The last census pinpointed the per capita income for the city at only $23,615, with 17.5% of the population living below the poverty line. But, while the company is spending millions on expensive filtration systems, those who were unprepared for this type of disaster with stored water will be using bottled. And they’ll be doing so alone, because, according to the website AL.com, “The authority said it does not have the means to provide bottled water for its customers in the interim.”

So not only will people be scrambling to afford to buy bottled water, with this much need for it, they’ll probably have to drive elsewhere to acquire it.  If you’ve ever been on a really tight budget, you know that an unexpected expense like that can be crippling.

Are you testing your own tap water?

It used to be that you only had to worry about drinking the tap water when you visited third world countries and places without public water purification. But more and more, it seems that advisories will be issued to travelers:  “Don’t drink the water in America.”

The thing about this that should send shudders down the spines of everyone who, you know, drinks or cooks with water, is the fact that we have no idea how long the water was contaminated with cancer-causing agents before it was discovered and the warning issued. But there are many contaminants that could be in your water, and if we’ve learned anything from the scandal in Flint, Michigan, it should be this:

YOU WILL BE THE LAST TO KNOW.

Here’s another quick excerpt from The Prepper’s Water Survival Guide about water testing.

Even if you are getting presumably safe “city water” from a municipal supply, you should be provided with an annual report that explains what kind of testing was done on your water and what was found, if anything. Of course, if you aren’t the trusting type, you can still test that water yourself as an added precaution.

If you have a well or are collecting water from a source that is not monitored and regulated, you will need to take responsibility for testing and purifying your water yourself.

Studies have shown that around 50 percent of private water systems fail at least one drinking water standard.

Many common pollutants do not cause water to smell, taste, or look funny, so you can’t rely on your senses to determine safety.

Water is a “universal solvent,” meaning that it has the ability to dissolve almost anything it comes into contact with. This characteristic means that it is very easily contaminated.

Most testing isn’t expensive, and the time and financial investment will provide you with priceless peace of mind. Not only is your family’s health at stake, there are possible legal consequences involved. Think about how litigious our society is: If someone consumes your water and becomes ill, you’ll want to be able to prove that you conducted the proper testing on a regular basis. And, should you suspect your water supply has become contaminated by an outside source, you’ll want to have documentation to support your case.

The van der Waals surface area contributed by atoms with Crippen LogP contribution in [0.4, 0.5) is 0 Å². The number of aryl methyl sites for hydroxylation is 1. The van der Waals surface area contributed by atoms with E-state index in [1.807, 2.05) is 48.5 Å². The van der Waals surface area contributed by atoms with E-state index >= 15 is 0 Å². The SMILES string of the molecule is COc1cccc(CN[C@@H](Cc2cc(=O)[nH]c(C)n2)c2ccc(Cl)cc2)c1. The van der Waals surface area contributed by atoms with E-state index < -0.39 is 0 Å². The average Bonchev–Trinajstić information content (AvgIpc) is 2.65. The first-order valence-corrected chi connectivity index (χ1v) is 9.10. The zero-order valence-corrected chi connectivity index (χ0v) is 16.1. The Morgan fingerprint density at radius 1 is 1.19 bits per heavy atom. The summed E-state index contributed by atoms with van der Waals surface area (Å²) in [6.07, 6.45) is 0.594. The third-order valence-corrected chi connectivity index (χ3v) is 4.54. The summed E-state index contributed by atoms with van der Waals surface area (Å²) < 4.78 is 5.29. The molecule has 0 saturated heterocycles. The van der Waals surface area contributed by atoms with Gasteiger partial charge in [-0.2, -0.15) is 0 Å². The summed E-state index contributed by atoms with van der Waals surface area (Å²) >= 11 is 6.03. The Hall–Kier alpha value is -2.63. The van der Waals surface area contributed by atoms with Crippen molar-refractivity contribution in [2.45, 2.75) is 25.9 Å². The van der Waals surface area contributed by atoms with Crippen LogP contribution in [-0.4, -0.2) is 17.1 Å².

Testing Kits

You can test your water yourself or have a professional lab or service do it for you. Drinking water quality test kits are available for purchase online and at most superstores and home improvement stores. Basic kits usually test for bacteria, lead, nitrates/nitrites, pesticides, chlorine, hardness, and pH. They are fast, simple to use, and inexpensive. Your test kit will have instructions specific to that kit. Kits that test for less-common contaminants are also available. Some test for 15 or more contaminants, including the ones in the basic testing kits, plus iron, sulfate, copper, and sulfide.

Even more in-depth testing kits are available, but most of them require you to send your samples to a professional lab. Most of them check your water for around 100 different contaminants, including volatile organic compounds, toxic metals, heavy metals, and bacteria. The pricing for these comprehensive kits is typically in the $100 range, and results can take about a week to receive.

  • The Watersafe Well Water Test Kit was specifically designed to help you test quickly and easily for the 10 most common contaminants found in private wellwater, including: iron, copper, lead, bacteria, pesticides, nitrates, nitrites, chlorine,pH and hardness.
  • The PurTest Home Water Analysis kit is a comprehensive EPA-based test kit that allows you to quickly and easily test your drinking water  for various contaminants and conditions. Tests included: 1 test each for bacteria, lead, & pesticide. Two (2) tests each for iron, alkalinity, pH, hardness, chlorine, copper, nitrate & nitrite.
  • The Essential Indicators test is the most thorough, but you have to send the water to their lab to get the results. The test checks for 170 health-related contaminants including Volatile Organic Compounds, Essential Elements, Heavy Metals and Inorganic Chemicals. You simply fill the bottles with your tap water and return them to our lab using the same box you received with the test kit. Within about 6 business days you will receive an email containing the results of your water test along with recommended treatment suggestions if a problem was found. The one family of contaminants that you will test for yourself are pathogenic bacteria, which, if present, can cause infectious diseases.

From a preparedness perspective, it makes sense to keep a few of these DIY kits on hand in the event you need to test water during a disaster situation. (Obviously, not the one you have to send off to a lab.)

You are ultimately responsible for the health and safety of your family.

Let me repeat: You’re going to be the last one to know. In the current case of contaminated tap water in Alabama, it’s obvious by the legal action taken by the water authority against 3M that they’ve known this was an issue since last year. And yet, somehow, the advisory has long just been issued, halfway through 2016.

In the current case of contaminated tap water in Alabama, it’s obvious by the legal action taken by the water authority against 3M that they’ve known this was an issue since last year. And yet, somehow, the advisory has long just been issued, halfway through 2016. We saw the same thing happen in the Flint, Michigan crisis, where it’s suspected that the EPA, the governor of the state, and assorted other “officials” were aware of the high levels of lead in the municipal water supply.